Life & Science

From the Archdioceses of Miami’s Website:

The Respect Life Office exists to uphold the sanctity of each human life from conception to natural death. A ministry of the Archdiocese of Miami, we are faithful to the Holy Father and the Magisterium of the Catholic Church.

We seek to implement the National Conference of Catholic Bishops’ Pastoral Plan for Pro-Life Activities:

“Our goal is to eliminate violence against unborn children, their mothers, and those who are dying. We unalterably oppose the use of violence in any form to achieve this objective, and we condemn the actions of those few who advocate otherwise. […] It is our hope and expectation that in focusing on the need to respect and protect the lives of the innocent unborn and those who are disabled, ill, or dying, we will help to deepen respect for the life of every human being. […] This pastoral plan calls upon all the resources of the Church its people, services, and institutions to pursue this effort with renewed energy and commitment in four major areas.

  1. Public Information and Educationto deepen understanding of the sanctity of human life and the humanity of unborn children, the moral evil of intentionally killing innocent human beings whether at the beginning of life or at its end and the mission of the Church to witness to and serve all human life.
  2. Pastoral Care for women with problems related to pregnancy; for all who have been involved in abortion; for those who are disabled, sick, and dying, and their families and caregivers; for those who have lost loved ones to violent crime; and for those in prison sentenced to death.
  3. Public Policy effortsdirected to restoring legal protection to the lives of unborn children and those vulnerable to pressures to end their lives by assisted suicide, and to providing morally acceptable alternatives to abortion and assisted suicide.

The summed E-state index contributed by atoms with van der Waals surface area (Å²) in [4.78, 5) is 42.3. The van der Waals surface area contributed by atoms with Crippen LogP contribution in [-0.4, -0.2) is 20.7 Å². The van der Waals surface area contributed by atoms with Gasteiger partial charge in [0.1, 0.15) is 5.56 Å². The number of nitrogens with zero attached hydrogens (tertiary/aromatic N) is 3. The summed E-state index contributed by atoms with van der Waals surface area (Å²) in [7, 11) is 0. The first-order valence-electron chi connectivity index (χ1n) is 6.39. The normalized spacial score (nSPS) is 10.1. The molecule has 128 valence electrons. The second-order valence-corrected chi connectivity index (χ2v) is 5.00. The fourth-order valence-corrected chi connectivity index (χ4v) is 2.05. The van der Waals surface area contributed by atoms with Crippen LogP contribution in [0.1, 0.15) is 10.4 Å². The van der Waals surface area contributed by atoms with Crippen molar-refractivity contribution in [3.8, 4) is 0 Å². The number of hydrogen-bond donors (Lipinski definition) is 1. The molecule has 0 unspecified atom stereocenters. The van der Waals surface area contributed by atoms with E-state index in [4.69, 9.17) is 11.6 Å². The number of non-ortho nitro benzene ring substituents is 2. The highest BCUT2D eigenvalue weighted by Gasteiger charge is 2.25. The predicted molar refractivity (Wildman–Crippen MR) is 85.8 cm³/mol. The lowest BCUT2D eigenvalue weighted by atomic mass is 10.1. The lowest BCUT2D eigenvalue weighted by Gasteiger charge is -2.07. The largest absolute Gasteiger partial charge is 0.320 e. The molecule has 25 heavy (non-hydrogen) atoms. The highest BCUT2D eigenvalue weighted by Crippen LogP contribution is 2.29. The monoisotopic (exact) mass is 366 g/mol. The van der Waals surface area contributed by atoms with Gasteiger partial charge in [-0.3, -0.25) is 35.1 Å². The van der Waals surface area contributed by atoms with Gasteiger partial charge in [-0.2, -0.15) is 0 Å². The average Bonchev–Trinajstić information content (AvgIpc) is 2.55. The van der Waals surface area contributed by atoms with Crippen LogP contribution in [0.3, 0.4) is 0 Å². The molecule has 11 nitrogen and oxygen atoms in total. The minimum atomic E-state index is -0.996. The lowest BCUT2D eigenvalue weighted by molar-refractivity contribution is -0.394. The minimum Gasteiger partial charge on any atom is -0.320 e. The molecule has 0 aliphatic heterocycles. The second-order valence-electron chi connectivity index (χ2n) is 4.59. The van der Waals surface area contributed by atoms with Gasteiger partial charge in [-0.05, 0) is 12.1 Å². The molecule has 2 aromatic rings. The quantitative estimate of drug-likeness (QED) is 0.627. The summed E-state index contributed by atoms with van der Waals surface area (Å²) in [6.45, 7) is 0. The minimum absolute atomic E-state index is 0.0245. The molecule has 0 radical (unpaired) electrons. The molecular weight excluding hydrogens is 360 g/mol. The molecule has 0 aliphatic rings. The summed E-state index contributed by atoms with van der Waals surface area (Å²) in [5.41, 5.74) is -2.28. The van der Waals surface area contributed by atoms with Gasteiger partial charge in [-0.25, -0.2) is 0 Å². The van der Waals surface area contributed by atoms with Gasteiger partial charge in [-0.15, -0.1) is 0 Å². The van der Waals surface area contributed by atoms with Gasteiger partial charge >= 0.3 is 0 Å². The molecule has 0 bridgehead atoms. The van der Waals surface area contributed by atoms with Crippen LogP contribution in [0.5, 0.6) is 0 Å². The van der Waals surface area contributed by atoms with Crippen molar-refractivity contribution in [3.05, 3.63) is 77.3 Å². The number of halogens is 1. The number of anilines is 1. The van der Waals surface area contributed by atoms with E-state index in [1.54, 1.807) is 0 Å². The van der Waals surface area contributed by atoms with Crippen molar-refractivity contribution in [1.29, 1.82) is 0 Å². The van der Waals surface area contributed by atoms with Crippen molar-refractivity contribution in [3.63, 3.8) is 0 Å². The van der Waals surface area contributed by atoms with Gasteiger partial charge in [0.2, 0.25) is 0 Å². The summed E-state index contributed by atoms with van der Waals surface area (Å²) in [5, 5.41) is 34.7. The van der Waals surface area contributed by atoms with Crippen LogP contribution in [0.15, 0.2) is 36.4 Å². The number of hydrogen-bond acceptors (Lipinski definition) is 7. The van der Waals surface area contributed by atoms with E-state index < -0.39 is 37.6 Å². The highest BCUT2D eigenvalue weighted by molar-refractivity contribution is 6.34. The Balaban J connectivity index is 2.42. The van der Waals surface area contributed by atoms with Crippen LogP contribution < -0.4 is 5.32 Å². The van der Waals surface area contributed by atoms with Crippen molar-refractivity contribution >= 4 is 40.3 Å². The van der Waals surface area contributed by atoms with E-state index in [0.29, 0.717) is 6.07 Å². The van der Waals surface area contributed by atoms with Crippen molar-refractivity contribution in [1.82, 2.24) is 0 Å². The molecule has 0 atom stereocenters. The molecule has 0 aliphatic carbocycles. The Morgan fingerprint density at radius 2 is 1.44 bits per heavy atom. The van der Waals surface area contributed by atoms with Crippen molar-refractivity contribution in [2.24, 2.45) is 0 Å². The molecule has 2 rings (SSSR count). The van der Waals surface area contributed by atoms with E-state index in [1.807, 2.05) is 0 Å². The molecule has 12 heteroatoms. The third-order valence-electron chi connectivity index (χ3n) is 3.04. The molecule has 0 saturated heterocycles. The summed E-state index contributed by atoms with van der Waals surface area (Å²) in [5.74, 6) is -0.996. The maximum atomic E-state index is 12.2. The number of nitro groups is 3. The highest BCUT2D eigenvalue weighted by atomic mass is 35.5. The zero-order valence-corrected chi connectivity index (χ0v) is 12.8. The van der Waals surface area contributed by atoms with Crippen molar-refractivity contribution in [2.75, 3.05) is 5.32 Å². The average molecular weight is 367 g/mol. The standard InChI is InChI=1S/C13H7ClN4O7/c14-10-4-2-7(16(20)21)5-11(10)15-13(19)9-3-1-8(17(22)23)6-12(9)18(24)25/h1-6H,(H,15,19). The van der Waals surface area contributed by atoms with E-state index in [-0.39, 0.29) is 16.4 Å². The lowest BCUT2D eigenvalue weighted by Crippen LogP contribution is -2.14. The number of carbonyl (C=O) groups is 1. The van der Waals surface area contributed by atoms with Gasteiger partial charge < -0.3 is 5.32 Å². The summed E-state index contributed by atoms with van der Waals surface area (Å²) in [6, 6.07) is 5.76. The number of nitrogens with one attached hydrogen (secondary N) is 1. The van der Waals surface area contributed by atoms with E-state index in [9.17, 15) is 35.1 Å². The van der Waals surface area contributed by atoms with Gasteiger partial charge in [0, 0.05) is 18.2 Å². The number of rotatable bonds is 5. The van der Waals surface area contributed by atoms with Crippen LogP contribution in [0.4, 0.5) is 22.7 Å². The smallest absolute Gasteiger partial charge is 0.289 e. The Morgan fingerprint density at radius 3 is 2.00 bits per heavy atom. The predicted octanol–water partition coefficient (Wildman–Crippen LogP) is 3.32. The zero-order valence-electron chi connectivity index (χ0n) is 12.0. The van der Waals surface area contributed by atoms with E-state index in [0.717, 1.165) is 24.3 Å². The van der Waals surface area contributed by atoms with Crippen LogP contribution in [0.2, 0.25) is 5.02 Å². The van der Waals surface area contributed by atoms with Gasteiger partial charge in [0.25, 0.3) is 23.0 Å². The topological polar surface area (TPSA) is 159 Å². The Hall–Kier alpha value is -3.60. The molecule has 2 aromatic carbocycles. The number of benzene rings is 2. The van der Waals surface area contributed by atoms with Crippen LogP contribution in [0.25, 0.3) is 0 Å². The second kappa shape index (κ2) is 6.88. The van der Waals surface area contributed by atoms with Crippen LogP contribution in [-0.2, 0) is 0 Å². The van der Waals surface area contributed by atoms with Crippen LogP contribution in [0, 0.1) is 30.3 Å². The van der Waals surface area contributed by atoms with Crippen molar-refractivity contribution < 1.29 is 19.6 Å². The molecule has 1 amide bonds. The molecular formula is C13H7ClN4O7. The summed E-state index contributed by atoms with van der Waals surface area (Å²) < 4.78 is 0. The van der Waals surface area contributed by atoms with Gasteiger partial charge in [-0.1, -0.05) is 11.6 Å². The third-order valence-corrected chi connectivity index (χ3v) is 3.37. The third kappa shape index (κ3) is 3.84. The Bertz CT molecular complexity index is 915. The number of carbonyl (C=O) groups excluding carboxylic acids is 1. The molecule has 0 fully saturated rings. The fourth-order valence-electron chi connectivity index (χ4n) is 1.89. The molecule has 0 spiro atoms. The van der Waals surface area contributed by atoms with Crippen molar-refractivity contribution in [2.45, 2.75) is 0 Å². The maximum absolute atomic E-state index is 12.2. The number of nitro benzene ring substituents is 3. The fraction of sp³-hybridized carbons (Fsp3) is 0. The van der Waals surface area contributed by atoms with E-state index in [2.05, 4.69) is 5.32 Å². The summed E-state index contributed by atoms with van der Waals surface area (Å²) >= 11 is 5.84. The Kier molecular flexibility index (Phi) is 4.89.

4. Prayer and Worshipdirected to participation in the sacramental life of the Church and in programs of communal and individual prayer, that the culture of death that surrounds us today will be replaced by a culture of life and love.”

Project Rachel Project Rachel is the Catholic Church’s post-abortion healing ministry which operates through the Respect Life Office in the Archdiocese of Miami as a network of lay personnel, lay volunteers, priests, deacons, and licensed counselors who provide one-on-one spiritual and psychological support for those who are suffering from the trauma of abortion.


For help or more information on the Project Rachel Program, please call us at 954-981-2984 (local) and 888-456-4673 (toll free) or email us at The program is free of charge and all information is kept strictly confidential.


Science and Religion:  Conflict or Compatibility?


The idea that science and religion are in conflict with each other is a reoccurring subject.  The truth of the matter is that religion does not claim to verify scientific facts and scientists cannot claim to establish ethics and morality.  Science deals with givens, measures – the How?  Religion asks Why?